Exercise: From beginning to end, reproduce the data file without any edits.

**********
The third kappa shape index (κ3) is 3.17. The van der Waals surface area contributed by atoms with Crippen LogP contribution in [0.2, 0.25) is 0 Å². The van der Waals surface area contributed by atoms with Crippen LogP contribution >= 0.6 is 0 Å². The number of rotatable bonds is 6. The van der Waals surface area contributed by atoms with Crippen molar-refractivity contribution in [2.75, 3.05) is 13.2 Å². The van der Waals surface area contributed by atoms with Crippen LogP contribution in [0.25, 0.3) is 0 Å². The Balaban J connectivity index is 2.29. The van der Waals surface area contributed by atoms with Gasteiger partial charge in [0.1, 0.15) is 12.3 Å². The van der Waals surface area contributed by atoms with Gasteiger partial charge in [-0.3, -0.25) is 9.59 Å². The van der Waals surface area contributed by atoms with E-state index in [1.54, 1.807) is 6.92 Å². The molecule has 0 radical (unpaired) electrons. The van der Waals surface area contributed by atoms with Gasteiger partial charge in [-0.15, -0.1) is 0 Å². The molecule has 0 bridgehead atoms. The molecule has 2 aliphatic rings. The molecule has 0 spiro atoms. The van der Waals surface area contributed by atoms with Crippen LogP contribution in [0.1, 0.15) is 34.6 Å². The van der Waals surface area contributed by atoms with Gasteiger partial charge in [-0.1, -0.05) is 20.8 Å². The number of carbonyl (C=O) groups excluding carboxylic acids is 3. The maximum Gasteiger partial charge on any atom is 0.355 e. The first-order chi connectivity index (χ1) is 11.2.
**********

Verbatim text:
The third kappa shape index (κ3) is 3.17. The van der Waals surface area contributed by atoms with Crippen LogP contribution in [0.2, 0.25) is 0 Å². The van der Waals surface area contributed by atoms with Crippen LogP contribution >= 0.6 is 0 Å². The number of rotatable bonds is 6. The van der Waals surface area contributed by atoms with Crippen molar-refractivity contribution in [2.75, 3.05) is 13.2 Å². The van der Waals surface area contributed by atoms with Crippen LogP contribution in [0.25, 0.3) is 0 Å². The Balaban J connectivity index is 2.29. The van der Waals surface area contributed by atoms with Gasteiger partial charge in [0.1, 0.15) is 12.3 Å². The van der Waals surface area contributed by atoms with Gasteiger partial charge in [-0.3, -0.25) is 9.59 Å². The van der Waals surface area contributed by atoms with E-state index in [1.54, 1.807) is 6.92 Å². The molecule has 0 radical (unpaired) electrons. The van der Waals surface area contributed by atoms with Gasteiger partial charge in [-0.15, -0.1) is 0 Å². The molecule has 0 bridgehead atoms. The molecule has 2 aliphatic rings. The molecule has 0 spiro atoms. The van der Waals surface area contributed by atoms with Crippen LogP contribution in [0.1, 0.15) is 34.6 Å². The van der Waals surface area contributed by atoms with Gasteiger partial charge in [-0.1, -0.05) is 20.8 Å². The number of carbonyl (C=O) groups excluding carboxylic acids is 3. The maximum Gasteiger partial charge on any atom is 0.355 e. The first-order chi connectivity index (χ1) is 11.2.